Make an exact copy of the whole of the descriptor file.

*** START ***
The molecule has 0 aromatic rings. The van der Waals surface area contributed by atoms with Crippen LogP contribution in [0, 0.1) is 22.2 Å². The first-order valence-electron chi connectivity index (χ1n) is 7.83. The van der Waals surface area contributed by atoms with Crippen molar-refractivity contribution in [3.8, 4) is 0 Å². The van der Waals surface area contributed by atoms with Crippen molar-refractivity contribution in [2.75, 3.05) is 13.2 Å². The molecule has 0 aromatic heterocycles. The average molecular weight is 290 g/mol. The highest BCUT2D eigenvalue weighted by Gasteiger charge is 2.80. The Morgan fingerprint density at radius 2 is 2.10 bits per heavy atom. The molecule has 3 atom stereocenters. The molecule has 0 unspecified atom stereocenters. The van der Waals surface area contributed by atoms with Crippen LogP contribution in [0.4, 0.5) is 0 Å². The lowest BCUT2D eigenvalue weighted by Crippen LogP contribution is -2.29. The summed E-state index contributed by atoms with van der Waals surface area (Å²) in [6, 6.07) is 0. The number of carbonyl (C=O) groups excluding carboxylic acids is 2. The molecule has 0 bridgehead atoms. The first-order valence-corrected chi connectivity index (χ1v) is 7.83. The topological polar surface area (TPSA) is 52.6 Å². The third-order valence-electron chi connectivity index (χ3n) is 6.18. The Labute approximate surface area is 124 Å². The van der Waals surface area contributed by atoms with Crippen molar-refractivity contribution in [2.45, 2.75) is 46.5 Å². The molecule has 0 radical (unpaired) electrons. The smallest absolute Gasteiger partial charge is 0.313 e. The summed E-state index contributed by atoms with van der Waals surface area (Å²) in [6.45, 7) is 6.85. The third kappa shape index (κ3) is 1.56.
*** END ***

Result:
The molecule has 0 aromatic rings. The van der Waals surface area contributed by atoms with Crippen LogP contribution in [0, 0.1) is 22.2 Å². The first-order valence-electron chi connectivity index (χ1n) is 7.83. The van der Waals surface area contributed by atoms with Crippen molar-refractivity contribution in [3.8, 4) is 0 Å². The van der Waals surface area contributed by atoms with Crippen molar-refractivity contribution in [2.75, 3.05) is 13.2 Å². The molecule has 0 aromatic heterocycles. The average molecular weight is 290 g/mol. The highest BCUT2D eigenvalue weighted by Gasteiger charge is 2.80. The Morgan fingerprint density at radius 2 is 2.10 bits per heavy atom. The molecule has 3 atom stereocenters. The molecule has 0 unspecified atom stereocenters. The van der Waals surface area contributed by atoms with Crippen LogP contribution in [0.4, 0.5) is 0 Å². The lowest BCUT2D eigenvalue weighted by Crippen LogP contribution is -2.29. The summed E-state index contributed by atoms with van der Waals surface area (Å²) in [6, 6.07) is 0. The number of carbonyl (C=O) groups excluding carboxylic acids is 2. The molecule has 0 bridgehead atoms. The first-order valence-corrected chi connectivity index (χ1v) is 7.83. The topological polar surface area (TPSA) is 52.6 Å². The third-order valence-electron chi connectivity index (χ3n) is 6.18. The Labute approximate surface area is 124 Å². The van der Waals surface area contributed by atoms with Crippen molar-refractivity contribution in [2.45, 2.75) is 46.5 Å². The molecule has 0 radical (unpaired) electrons. The smallest absolute Gasteiger partial charge is 0.313 e. The summed E-state index contributed by atoms with van der Waals surface area (Å²) in [6.45, 7) is 6.85. The third kappa shape index (κ3) is 1.56.